Turmeric, con or cure?

Up until very recently in the west, turmeric was seen as a simple spice, just another a dry ingredient used mostly in curries for its beautiful yellow colour and earthy flavour. Recently there has been a shift in how turmeric is used and viewed. For centuries, traditional Chinese and Ayurvedic herbalists have boasted the benefits of turmeric, using it as an anti-inflammatory agent to treat various health conditions. With the increase in popularity has come an increase in scientific research to investigate the proposed benefits. The benefits of turmeric have been linked with one group of chemicals contained within the spice, curcuminoids, in particular curcumin.

Most studies to date have used animals or in-vitro (outside of body/in culture dish) methods to investigate specific claims, many with success. For example, a 2011 study found that rats who ate curcuminoids had significantly lowered liver fat and cholesterol, suggesting that curcuminoids have potent lipid-lowering effect.1 But don’t go running for the golden latte yet! Assuming this is directly translatable to humans, which it may not be, this result was only found in rats who were fed 1.0 g curcuminoids per 100 grams of food. Considering turmeric is only about 3.4% curcumin2, you’d be looking at having to eat around 30gs (or 5 tablespoons) of turmeric per 100gs of food to see the same effect using the spice alone. Human studies have used more modest doses of curcumin (up to four grams per day) in an attempt to replicate the lipid lowering effects seen in rats without success, finding that even after 6 months the blood lipids were not altered significantly3. This is the overarching limitation of the studies into curcumin and whether its anti-inflammatory properties are relevant to diet.

Several studies have shown significant improvements in inflammatory conditions ranging from inflammatory bowel disease to rheumatoid arthritis, but curcumin dosages range from 1.5gs per day up to 12gs per day of curcumin4-7. Even on the smallest dosage that would equate to 45g of turmeric per day, and the largest would be a whopping to 350g of turmeric. To put that in perspective, the humble golden latte only has around 2gs of turmeric per serve! Eating such mega-doses of turmeric would be unpleasant to say the least, there is much more proven benefit in eating a varied diet, rich in fruits and vegetables, than eating 350gs of turmeric. There may be some modest benefits to frequent incidental intakes of turmeric, however the evidence to support such notions just isn’t there yet.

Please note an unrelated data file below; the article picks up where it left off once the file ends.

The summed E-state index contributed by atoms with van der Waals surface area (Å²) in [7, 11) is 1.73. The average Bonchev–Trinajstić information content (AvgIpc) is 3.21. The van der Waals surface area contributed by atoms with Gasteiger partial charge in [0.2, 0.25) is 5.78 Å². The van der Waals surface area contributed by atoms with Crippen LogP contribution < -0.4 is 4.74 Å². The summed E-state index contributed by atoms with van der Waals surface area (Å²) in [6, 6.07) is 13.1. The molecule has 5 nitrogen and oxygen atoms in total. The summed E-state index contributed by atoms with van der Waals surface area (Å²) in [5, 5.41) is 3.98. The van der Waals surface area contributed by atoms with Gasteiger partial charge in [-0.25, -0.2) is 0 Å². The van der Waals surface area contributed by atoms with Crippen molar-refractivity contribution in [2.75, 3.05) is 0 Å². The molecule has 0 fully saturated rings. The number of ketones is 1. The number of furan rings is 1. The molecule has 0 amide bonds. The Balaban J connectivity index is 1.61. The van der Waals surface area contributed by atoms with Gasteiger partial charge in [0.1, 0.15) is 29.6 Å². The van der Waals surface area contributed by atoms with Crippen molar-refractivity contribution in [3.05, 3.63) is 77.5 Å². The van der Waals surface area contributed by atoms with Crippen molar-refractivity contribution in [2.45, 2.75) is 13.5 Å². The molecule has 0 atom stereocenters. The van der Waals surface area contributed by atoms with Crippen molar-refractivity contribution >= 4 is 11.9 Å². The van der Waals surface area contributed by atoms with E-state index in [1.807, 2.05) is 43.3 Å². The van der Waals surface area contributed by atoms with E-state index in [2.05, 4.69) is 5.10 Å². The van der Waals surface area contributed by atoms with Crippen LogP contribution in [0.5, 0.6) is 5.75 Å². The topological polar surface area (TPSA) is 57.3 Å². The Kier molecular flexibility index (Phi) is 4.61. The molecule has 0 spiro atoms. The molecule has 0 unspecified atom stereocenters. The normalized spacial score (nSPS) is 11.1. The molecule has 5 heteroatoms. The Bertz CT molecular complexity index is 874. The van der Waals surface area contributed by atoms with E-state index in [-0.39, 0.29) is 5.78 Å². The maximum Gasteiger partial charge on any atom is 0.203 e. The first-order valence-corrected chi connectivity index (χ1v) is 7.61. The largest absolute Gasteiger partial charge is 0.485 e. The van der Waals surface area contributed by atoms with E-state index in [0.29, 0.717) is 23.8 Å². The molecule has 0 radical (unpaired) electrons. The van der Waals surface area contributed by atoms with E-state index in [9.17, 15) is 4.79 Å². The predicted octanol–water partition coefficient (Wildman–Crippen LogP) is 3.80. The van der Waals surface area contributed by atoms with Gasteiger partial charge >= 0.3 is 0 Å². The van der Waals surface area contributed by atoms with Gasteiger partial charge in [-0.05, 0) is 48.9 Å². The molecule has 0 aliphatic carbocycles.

Turmeric is a delightful spice and certainly has a place in a balanced diet, alongside all other spices. But don’t be fooled into thinking that a single golden latte every Tuesday is going to cure you of any ailments.


  1. Asai A, Miyazawa T. Dietary curcuminoids prevent high-fat diet-induced lipid accumulation in rat liver and epididymal adipose tissue. The Journal of nutrition. 2001;131(11):2932-5.
  2. Tayyem RF, Heath DD, Al-Delaimy WK, Rock CL. Curcumin content of turmeric and curry powders. Nutrition and cancer. 2006;55(2):126-31.
  3. Baum L, Cheung SK, Mok VC, Lam LC, Leung VP, Hui E, et al. Curcumin effects on blood lipid profile in a 6-month human study. Pharmacological research. 2007;56(6):509-14.
  4. Holt PR, Katz S, Kirshoff R. Curcumin therapy in inflammatory bowel disease: a pilot study. Digestive diseases and sciences. 2005;50(11):2191-3.
  5. Hanai H, Iida T, Takeuchi K, Watanabe F, Maruyama Y, Andoh A, et al. Curcumin maintenance therapy for ulcerative colitis: randomized, multicenter, double-blind, placebo-controlled trial. Clinical gastroenterology and hepatology : the official clinical practice journal of the American Gastroenterological Association. 2006;4(12):1502-6.
  6. Deodhar SD, Sethi R, Srimal RC. Preliminary study on antirheumatic activity of curcumin (diferuloyl methane). The Indian journal of medical research. 1980;71:632-4.
  7. White B, Zegar-Judkins D. Does turmeric relieve inflammatory conditions? J Fam Pract. 2011;60(3):155-6 [cited Feburary 5 2017]. Available from: http://www.mdedge.com/jfponline/article/64243/does-turmeric-relieve-inflammatory-conditions.

Leave a Reply

Fill in your details below or click an icon to log in:

WordPress.com Logo

You are commenting using your WordPress.com account. Log Out /  Change )

Google photo

You are commenting using your Google account. Log Out /  Change )

Twitter picture

You are commenting using your Twitter account. Log Out /  Change )

Facebook photo

You are commenting using your Facebook account. Log Out /  Change )

Connecting to %s

This site uses Akismet to reduce spam. Learn how your comment data is processed.